Will Ipv6 addresses displace Ipv4 addresses? This question has long plagued the professional community of brokers, IP owners and users. Both groups are two sets of numbers. These sets intersect only in one place, on the Internet, when we route between network nodes. In contrast Ipv6 is very convenient because it allows each node (device) to be directly connected to the internet and in contrast using ipv4 addresses, requires NAT technologies in order to build networks and connect devices as the network provider saves on space due to limited number of IPv4 addresses allocated to provider by regional registries.
All of this of course suggests that ipv4 will soon be replaced by ipv6 which everyone is talking about for the last 20 years. But there is a nuance! Despite the fact that many ISPs switch to ipv6, and make new connections on the new protocol, demand and consequently the lack of resources ipv4 continues to grow. It seems unbelievable, but it is a fact. That is, there is a growing demand for new ipv4 blocks. The question is why not just ipv6 instead?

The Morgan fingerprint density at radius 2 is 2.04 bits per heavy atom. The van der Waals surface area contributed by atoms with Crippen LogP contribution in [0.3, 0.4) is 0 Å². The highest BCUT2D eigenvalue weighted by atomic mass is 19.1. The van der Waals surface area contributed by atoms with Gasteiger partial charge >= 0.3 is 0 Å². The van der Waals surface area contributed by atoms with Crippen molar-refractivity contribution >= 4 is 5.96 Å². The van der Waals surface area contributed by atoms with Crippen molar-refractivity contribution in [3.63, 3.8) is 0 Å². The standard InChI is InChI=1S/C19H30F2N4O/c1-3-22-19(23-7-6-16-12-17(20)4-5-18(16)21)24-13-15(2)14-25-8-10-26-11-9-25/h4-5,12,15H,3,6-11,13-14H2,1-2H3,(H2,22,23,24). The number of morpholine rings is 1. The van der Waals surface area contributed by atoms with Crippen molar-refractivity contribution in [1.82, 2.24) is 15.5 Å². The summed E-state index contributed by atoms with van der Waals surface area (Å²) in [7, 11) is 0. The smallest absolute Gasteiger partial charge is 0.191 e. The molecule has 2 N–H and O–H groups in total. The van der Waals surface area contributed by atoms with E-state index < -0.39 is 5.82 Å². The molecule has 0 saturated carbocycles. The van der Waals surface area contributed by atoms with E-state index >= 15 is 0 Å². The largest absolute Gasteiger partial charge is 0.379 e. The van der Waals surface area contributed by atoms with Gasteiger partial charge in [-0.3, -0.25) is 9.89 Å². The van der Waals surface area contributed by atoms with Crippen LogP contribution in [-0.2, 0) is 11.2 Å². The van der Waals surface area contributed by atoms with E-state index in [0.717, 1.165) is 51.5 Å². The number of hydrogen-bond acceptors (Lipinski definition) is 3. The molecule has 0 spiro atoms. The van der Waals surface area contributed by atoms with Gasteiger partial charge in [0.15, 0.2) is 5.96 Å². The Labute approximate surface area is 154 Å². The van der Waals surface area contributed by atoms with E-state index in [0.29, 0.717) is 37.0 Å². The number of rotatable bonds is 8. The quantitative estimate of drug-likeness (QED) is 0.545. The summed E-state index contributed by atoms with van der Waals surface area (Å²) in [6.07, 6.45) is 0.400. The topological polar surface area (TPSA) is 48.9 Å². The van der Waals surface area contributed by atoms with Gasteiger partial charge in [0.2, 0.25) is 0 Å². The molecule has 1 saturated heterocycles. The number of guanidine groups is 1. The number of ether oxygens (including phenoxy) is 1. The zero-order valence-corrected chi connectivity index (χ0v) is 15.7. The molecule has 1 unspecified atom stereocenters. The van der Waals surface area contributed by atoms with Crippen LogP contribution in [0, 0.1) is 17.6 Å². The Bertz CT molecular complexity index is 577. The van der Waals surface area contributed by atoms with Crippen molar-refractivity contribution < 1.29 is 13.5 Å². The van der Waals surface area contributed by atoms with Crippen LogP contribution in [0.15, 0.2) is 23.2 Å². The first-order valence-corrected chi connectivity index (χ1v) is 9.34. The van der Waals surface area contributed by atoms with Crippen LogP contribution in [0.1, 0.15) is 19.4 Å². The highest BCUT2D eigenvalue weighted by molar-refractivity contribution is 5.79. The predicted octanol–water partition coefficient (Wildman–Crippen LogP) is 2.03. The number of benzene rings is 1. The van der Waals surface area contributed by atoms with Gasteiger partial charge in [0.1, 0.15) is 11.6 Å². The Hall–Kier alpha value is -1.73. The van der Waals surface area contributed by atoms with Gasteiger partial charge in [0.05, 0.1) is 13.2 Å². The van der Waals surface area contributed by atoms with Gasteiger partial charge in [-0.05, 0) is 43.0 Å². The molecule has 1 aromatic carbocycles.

But at the same time Amazon, which announced that it would be issuing ipv6 to its users, this summer buys $100 million worth of ipv4. Somehow this doesn’t fit with the logic of abandoning ipv4.
Big hosting providers in general have taken such strategy, they give out ipv6 for new servers for free, and ipv4 offer as an additional address for money. As for example Hetzner does.
Let me give the following opinion. The Internet of the future will use both of these protocols, because in fact we are dealing with two mixed numbers, which are almost impossible to separate. There will always be parts of the network which will be ipv6-only or ipv4-only. So both protocols will coexist for a long time to come.